German architect wins contest to remodel Carthage site

A reconstruction of Carthage on display in the national museum, showing the dominant position of the Byrsa acropolis, or hill (Damian Entwistle/CC BY-SA 2.0)
Stuttgart firm Bez + Kock Architekten has received the €50,000 first prize in an international competition to improve two of the most important cultural sites in Tunisia: the Byrsa Acropolis and the Carthage National Museum.

The 5ha acropolis is located above the harbour of ancient Carthage on the site of a Phoenician citadel. It includes archaeological remains, a square, an esplanade, and the former cathedral of St Louis.

The next-door museum was founded in 1875 and has a collection of jewellery and ceramics, as well sarcophagi, glass masks, and examples of Punic architecture.

The brief for the project is to transform the site by putting the historic buildings and landscaped areas “into dialogue”.

Tunisia’s culture ministry wants to make the site accessible to all visitors and to improve its environmental performance.

The Unesco World Heritage Site as it appears today (Christian Manhart/CC BY-SA 3.0 IGO)

The competition was organised by the International Union of Architects and French government agency Expertise France in collaboration with the Tunisian culture ministry and with the support of the EU.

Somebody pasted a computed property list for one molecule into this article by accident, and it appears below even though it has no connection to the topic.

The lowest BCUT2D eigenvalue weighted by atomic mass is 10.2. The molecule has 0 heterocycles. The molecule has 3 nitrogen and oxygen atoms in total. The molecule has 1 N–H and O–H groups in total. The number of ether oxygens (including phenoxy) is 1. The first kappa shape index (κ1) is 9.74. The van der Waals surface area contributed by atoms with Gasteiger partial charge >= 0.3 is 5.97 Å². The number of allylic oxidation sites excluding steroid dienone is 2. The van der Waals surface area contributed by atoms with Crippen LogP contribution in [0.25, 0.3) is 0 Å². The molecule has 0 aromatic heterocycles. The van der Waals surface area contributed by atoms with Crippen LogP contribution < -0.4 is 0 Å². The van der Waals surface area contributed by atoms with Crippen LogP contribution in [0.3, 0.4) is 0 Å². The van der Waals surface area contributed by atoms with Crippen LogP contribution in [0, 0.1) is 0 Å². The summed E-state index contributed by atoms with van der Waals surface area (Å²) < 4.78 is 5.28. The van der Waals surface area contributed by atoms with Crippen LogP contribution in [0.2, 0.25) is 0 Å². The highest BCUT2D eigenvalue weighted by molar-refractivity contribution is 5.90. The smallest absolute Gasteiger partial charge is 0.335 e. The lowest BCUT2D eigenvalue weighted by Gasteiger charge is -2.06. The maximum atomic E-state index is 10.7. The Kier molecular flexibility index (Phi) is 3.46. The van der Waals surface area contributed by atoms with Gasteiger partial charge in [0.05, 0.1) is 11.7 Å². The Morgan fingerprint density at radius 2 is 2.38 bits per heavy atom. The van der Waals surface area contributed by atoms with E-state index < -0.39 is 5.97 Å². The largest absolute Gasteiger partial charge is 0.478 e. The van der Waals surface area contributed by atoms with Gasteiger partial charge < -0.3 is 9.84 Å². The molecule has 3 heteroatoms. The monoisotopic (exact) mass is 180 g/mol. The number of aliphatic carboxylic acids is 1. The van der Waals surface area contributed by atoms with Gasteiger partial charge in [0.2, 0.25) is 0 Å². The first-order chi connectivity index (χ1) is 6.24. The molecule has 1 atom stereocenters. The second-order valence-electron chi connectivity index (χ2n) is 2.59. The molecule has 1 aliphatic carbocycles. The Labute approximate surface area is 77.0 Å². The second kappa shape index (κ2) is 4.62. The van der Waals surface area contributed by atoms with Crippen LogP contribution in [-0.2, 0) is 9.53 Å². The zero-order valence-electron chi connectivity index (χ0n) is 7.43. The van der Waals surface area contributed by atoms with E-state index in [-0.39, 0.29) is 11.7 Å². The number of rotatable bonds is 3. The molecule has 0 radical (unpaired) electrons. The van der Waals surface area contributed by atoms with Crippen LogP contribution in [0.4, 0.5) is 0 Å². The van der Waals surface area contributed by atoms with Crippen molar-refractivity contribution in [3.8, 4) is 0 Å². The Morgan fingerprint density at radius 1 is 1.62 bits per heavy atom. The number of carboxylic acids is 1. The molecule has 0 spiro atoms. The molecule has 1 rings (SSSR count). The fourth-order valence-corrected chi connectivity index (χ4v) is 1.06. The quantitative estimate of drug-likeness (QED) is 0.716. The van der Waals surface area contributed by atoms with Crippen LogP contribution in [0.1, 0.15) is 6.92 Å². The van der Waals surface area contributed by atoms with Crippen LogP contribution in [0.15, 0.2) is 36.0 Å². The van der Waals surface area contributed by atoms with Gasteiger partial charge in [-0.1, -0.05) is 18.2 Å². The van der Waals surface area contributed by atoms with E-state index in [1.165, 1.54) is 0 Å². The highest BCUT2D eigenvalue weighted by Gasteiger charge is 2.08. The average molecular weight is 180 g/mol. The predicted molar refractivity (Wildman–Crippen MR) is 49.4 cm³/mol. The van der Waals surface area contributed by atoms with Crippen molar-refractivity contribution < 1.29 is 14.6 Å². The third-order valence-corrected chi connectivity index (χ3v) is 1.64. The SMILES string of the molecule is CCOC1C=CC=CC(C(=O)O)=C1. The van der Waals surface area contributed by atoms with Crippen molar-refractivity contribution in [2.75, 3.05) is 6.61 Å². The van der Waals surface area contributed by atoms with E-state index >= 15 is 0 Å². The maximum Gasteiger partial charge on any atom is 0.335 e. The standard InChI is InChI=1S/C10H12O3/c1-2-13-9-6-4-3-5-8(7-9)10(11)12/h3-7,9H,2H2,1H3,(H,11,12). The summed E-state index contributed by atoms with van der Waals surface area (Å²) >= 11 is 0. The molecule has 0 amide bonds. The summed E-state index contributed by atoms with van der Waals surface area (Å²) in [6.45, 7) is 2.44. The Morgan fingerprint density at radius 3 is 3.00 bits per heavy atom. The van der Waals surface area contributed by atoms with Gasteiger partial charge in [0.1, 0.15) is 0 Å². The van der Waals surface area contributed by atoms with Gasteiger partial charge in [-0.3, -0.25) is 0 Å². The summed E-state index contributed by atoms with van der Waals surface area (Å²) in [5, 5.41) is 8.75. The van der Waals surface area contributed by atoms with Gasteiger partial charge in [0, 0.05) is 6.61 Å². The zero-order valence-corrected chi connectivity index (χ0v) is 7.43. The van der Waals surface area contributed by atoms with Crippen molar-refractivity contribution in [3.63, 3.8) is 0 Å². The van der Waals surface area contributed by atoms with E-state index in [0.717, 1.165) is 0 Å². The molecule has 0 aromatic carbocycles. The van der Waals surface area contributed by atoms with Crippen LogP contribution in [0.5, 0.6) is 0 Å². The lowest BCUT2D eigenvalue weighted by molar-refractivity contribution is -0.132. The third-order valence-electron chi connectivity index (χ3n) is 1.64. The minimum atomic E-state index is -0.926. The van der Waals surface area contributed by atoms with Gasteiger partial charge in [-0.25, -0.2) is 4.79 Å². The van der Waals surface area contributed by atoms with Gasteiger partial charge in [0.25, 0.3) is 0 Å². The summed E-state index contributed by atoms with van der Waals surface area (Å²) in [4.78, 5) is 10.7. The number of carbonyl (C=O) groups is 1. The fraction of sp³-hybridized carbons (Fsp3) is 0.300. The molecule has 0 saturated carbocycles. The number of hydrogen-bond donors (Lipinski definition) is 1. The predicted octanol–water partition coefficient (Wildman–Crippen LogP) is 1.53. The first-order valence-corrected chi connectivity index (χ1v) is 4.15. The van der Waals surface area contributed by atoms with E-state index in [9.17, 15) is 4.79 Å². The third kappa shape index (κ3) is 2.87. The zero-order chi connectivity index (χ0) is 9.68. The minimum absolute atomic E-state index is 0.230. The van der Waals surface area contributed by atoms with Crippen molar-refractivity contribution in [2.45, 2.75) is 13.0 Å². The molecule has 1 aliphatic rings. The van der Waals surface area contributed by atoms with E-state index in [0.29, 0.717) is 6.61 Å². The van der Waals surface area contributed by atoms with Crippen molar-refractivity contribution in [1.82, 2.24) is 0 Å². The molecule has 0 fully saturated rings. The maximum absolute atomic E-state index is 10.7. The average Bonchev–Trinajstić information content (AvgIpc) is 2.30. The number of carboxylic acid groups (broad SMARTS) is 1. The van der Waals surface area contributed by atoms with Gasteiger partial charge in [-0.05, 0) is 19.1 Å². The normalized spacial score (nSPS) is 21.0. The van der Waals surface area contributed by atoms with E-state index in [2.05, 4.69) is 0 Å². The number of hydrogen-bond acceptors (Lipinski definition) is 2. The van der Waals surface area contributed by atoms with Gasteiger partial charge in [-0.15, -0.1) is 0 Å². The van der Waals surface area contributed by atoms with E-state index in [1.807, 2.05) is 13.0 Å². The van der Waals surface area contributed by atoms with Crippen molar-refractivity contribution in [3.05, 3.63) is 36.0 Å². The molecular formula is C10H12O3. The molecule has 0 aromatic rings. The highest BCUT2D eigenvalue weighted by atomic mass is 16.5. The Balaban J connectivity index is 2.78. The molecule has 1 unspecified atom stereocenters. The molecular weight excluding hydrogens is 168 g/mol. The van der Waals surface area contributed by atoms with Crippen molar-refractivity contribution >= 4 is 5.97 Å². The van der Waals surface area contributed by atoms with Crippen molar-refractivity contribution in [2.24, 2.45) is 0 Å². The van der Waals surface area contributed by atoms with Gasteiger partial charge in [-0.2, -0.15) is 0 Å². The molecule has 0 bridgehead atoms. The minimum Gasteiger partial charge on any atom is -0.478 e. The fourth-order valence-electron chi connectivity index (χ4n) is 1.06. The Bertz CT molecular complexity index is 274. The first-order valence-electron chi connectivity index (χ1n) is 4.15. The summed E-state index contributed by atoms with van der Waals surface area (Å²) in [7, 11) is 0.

Bez + Kock, a 50-architect practice that specialises in cultural projects, entered in association with Koeber Landschaftsarchitecture and Grauwald Studio. Their design was chosen from a field of 94 anonymous entries from firms in 30 countries.

The jury said its concept promoted “a relaxed and natural way of experiencing the site”. The landscape approach was praised for establishing a “strong relationship between the exterior and interior experience”, and the plans for the refurbishment of the museum were considered to be “future-oriented and particularly appropriate to expose archaeological findings”.

The jury recommended that the client develop the project further in order to realise “the incredible potential of the proposed architectural concept”.

Second prize went to a Tunisian-French consortium with Septembre as the lead architect.

The competition was launched in September last year (see further reading).

Further reading:

Story for GCR? Get in touch via email: [email protected]

Latest articles in News